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Bile acids are soluble derivatives of cholesterol produced in the liver that subsequently undergo bacterial transformation yielding a diverse array of metabolites. The bulk of bile acid synthesis takes place in the liver yielding primary bile acids; however, other tissues have also the capacity to generate bile acids (e.g. ovaries). Hepatic bile acids are then transported to bile and are subsequently released into the intestines. In the large intestine, a fraction of primary bile acids is converted to secondary bile acids by gut bacteria. The majority of the intestinal bile acids undergo reuptake and return to the liver. A small fraction of secondary and primary bile acids remains in the circulation and exert receptor-mediated and pure chemical effects (e.g. acidic bile in oesophageal cancer) on cancer cells. In this review, we assess how changes to bile acid biosynthesis, bile acid flux and local bile acid concentration modulate the behavior of different cancers. Here, we present in-depth the involvement of bile acids in oesophageal, gastric, hepatocellular, pancreatic, colorectal, breast, prostate, ovarian cancer. Previous studies often used bile acids in supraphysiological concentration, sometimes in concentrations 1000 times higher than the highest reported tissue or serum concentrations likely eliciting unspecific effects, a practice that we advocate against in this review. Furthermore, we show that, although bile acids were classically considered as pro-carcinogenic agents (e.g. oesophageal cancer), the dogma that switch, as lower concentrations of bile acids that correspond to their serum or tissue reference concentration possess anticancer activity in a subset of cancers. Differences in the response of cancers to bile acids lie in the differential expression of bile acid receptors between cancers (e.g. FXR vs. TGR5). UDCA, a bile acid that is sold as a generic medication against cholestasis or biliary surge, and its conjugates were identified with almost purely anticancer features suggesting a possibility for drug repurposing. Taken together, bile acids were considered as tumor inducers or tumor promoter molecules; nevertheless, in certain cancers, like breast cancer, bile acids in their reference concentrations may act as tumor suppressors suggesting a Janus-faced nature of bile acids in carcinogenesis. © 2022. The Author(s).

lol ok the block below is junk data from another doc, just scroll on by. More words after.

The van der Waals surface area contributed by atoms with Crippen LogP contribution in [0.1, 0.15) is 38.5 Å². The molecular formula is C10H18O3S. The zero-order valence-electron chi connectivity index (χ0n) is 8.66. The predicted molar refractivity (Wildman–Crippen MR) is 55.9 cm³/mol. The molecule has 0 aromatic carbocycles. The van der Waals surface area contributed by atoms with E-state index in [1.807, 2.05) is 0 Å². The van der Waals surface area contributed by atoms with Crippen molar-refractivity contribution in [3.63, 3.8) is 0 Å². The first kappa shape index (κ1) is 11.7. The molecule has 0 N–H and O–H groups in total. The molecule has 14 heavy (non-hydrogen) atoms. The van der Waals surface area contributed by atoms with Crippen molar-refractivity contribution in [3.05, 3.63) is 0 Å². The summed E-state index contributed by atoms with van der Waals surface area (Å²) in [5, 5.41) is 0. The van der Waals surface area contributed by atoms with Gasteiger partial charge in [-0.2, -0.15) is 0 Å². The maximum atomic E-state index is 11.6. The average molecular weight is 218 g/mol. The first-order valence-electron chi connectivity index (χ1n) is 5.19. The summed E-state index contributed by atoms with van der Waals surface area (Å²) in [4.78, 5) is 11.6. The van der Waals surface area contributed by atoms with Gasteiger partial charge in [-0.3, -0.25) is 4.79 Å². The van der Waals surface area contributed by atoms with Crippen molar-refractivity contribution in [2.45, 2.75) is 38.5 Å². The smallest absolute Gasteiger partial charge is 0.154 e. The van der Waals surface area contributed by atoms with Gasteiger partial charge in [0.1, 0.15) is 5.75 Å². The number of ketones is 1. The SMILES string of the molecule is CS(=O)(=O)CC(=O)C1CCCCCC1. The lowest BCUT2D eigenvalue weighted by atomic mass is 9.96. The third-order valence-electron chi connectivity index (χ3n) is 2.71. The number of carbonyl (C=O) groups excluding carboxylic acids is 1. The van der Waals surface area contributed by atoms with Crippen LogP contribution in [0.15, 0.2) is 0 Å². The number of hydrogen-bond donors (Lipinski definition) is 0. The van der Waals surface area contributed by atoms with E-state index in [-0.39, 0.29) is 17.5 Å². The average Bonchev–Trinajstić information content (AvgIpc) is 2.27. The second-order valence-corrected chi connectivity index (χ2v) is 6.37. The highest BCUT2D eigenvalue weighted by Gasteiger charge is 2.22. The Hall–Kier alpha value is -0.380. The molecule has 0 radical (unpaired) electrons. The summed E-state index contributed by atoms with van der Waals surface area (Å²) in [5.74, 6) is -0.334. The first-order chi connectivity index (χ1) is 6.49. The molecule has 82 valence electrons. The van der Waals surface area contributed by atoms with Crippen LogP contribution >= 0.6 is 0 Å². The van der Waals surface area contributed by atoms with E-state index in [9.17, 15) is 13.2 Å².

Tadeja Režen, Damjana Rozman, Tünde Kovács, Patrik Kovács, Adrienn Sipos, Péter Bai, Edit Mikó. The role of bile acids in carcinogenesis. Cellular and molecular life sciences : CMLS. 2022 Apr 16;79(5):243

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PMID: 35429253

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